Opening reception: June 3, 2017 6–8pm
Lora Reynolds is pleased to announce an exhibition of photographs by Bing Wright—the artist’s first show at the gallery.
Sunsets reflected in broken mirrors, scattered sheets of silver leaf, and black and white compositions of overlapping rectangular frames comprise some of Bing Wright’s most recent investigations into the nature and history of photographic processes.
Webs of fractured glass (in sharp focus) spider across the Broken Mirror/Evening Sky pictures, each about six feet tall. Disjointed reflections of fading skies, clouds, and silhouettes of tree branches are hazy and distant. To make these pictures, Wright photographed the sky at dusk, then later projected and rephotographed these images reflected in small, shattered mirrors. He shot the final pictures in his studio, more like constructed still lifes than found landscapes. Each of these pieces is titled with the name of a photographic film or developing process—Cibachrome, C-22, Kodacolor—now obsolete.
In the Silver on Mirror series, Wright photographed crumpled sheets of metal leaf dropped onto a mirrored ground. The images represent several layers of silver: the papery silver leaf, its reflection, and the mirror itself. Despite being shot and printed digitally, these black-and-white pictures also point to the light-sensitive silver halide crystals on the film of analog photography, and the silver salts suspended in gelatin on traditional photographic paper. Silver on Mirror was one of the first bodies of work Wright made after dismantling his darkroom and converting to digital. Accordingly, these works are named for famous 20th-century photographers—Stieglitz, Callahan, Arbus—whose careers were made before the digital revolution.
The Silver / Surface photographs are of several rectangular frames covered in silver leaf—on a gray background—at varying distances from the camera. One is in focus; the others are not. Additionally, Wright applied strips of silver leaf to the surface of the print, mimicking the straight lines and right angles in the photographic composition. He simultaneously differentiates and collapses foreground/background and depicted space (the image plane) / physical space (the surface of the print).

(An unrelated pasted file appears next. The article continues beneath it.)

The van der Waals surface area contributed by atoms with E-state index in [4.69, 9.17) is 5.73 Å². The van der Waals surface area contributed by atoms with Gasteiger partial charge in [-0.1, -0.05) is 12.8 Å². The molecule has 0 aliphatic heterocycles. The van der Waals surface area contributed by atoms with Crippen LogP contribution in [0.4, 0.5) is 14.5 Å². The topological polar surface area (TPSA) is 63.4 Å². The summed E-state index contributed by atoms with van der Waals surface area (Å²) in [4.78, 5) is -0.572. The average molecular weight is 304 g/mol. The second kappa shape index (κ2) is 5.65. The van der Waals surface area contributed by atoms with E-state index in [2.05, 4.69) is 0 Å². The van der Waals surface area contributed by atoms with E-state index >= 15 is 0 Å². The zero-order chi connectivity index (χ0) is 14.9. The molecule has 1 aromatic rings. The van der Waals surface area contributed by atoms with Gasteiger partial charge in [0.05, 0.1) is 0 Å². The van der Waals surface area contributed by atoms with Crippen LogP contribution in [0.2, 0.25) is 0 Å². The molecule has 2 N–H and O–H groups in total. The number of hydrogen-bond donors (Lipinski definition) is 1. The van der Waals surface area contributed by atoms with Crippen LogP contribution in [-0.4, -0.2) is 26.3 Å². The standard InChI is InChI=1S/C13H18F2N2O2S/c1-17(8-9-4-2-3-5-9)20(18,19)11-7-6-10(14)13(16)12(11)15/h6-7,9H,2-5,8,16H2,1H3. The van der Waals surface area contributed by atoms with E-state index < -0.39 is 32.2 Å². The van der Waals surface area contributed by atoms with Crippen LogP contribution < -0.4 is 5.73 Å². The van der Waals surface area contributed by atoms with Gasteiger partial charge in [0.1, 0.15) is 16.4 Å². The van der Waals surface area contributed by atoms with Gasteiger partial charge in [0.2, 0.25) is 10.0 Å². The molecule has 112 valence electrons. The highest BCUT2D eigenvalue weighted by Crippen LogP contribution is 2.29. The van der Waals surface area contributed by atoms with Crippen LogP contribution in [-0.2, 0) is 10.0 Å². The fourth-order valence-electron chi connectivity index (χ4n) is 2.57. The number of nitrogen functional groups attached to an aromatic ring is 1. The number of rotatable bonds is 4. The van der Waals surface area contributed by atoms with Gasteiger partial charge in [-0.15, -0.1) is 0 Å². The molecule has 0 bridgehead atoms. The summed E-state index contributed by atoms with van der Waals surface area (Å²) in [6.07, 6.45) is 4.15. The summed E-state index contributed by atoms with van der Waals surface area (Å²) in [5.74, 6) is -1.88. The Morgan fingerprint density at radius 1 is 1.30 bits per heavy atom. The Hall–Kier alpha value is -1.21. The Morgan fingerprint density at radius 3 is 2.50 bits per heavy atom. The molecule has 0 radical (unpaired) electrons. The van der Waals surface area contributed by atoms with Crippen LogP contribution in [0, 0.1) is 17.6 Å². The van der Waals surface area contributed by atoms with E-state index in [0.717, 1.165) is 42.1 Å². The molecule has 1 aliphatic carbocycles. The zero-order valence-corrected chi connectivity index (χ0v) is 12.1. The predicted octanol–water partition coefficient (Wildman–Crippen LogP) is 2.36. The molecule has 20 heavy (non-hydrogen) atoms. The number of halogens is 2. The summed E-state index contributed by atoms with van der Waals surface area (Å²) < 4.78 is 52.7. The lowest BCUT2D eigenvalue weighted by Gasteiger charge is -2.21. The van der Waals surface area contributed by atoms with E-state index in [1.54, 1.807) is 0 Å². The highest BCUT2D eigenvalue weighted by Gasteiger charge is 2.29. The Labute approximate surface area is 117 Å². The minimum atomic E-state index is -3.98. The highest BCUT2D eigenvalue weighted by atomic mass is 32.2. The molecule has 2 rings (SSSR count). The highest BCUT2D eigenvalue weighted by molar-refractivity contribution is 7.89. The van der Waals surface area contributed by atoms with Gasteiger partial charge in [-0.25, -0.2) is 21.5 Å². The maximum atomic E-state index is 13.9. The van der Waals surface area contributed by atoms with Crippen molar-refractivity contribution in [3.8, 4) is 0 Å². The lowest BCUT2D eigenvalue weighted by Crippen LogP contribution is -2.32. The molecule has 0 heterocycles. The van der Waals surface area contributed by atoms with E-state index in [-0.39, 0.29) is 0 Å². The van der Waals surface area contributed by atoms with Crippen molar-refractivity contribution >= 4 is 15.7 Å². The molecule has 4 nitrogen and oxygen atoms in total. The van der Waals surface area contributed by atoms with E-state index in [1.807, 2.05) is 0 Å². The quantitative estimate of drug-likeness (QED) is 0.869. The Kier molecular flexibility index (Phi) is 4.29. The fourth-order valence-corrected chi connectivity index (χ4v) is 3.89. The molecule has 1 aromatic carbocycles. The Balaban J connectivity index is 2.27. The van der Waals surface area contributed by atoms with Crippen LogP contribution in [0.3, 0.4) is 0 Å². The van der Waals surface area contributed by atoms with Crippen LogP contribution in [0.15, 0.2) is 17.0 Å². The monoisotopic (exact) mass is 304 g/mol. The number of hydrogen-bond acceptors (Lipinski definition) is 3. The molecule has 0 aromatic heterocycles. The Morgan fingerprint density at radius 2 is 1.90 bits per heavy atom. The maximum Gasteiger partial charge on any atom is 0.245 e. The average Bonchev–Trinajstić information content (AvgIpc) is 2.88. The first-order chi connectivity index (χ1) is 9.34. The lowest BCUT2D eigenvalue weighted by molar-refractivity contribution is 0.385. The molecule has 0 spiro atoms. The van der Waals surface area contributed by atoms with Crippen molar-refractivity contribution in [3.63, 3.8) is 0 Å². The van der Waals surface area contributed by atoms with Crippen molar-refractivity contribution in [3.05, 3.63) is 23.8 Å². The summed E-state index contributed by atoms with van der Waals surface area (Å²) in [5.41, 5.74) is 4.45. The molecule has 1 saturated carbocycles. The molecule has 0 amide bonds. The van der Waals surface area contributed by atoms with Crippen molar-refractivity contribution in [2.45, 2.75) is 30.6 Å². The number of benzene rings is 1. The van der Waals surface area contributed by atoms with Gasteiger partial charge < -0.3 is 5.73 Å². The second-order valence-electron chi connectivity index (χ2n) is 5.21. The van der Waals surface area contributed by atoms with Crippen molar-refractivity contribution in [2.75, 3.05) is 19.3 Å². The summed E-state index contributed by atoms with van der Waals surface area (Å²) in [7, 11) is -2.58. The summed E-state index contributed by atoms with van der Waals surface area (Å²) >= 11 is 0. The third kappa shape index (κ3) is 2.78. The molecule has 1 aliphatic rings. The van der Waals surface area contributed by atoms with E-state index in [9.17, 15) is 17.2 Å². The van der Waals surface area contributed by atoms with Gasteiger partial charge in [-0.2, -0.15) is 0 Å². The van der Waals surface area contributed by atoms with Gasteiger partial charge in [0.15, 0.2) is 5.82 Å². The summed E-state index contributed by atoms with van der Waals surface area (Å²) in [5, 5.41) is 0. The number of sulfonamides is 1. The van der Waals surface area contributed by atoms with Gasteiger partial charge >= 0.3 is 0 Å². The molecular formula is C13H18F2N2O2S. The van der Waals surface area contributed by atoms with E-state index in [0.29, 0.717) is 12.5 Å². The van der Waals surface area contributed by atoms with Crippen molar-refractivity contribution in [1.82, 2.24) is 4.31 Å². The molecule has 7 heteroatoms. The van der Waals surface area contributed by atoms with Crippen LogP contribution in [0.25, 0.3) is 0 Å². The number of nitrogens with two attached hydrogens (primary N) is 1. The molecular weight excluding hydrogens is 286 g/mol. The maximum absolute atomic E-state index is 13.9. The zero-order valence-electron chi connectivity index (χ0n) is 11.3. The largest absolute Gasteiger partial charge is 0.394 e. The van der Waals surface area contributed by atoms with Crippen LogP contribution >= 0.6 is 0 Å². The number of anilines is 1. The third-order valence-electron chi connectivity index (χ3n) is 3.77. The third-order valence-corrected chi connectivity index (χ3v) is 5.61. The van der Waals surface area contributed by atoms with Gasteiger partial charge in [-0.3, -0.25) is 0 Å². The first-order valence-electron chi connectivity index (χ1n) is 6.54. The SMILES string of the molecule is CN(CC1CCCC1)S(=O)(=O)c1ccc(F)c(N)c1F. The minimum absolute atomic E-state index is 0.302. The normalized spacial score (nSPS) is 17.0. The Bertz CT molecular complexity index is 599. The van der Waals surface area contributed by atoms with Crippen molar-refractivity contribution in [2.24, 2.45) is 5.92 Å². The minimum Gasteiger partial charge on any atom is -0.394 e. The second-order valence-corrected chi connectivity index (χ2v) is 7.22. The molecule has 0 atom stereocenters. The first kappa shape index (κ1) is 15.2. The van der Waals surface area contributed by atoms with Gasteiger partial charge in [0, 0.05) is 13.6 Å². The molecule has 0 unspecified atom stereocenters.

Wright describes his own work as “kind of blasé, kind of quotidian.” He admires Samuel Beckett’s play Waiting for Godot for being “so exactly what it is. His writing is abstract, but basically a representation of life in a very straightforward way.” Similarly, many of Wright’s pictures are of subjects so simple and familiar that looking at them closely seems strange and surprising: landscapes seen through double-hung windows, water droplets coursing down glass, dead flies on plain backdrops.
And yet the mundaneness of Waiting for Godot (and Beckett’s reticence to discuss any specific symbolism in the play) is perhaps what makes it open to interpretation through the lenses of so many disciplines. So too, Wright’s pictures about silver move beyond mere investigations of photography. Because he is careful to avoid imbuing his work with a specific point of view, place, or time, its ultimate significance shifts from viewer to viewer. Today, for someone in the USA, Wright’s pictures might be portraits of a changing world. Analog tasks are being replaced by digital ones; newspapers are failing and more and more people are learning about their worlds via social media. With so much information on the internet (tailored to an array of opposing worldviews), truth has become malleable, perhaps even selectable. The lines do not always connect, as in Wright’s mirrors reflecting fragmented sunsets. However—every sunset anyone can remember has always been followed by a sunrise. A new day.
Bing Wright, born in 1958 in Seattle, lives and works in New York. Wright has shown his work at the Boise Art Museum, Frances Young Tang Teaching Museum and Art Gallery (Saratoga Springs), New Museum (New York), Queens Museum, Western Bridge (Seattle), and White Columns (New York). His work is included in the Museum of Modern Art (New York), Portland Art Museum, and Seattle Art Museum.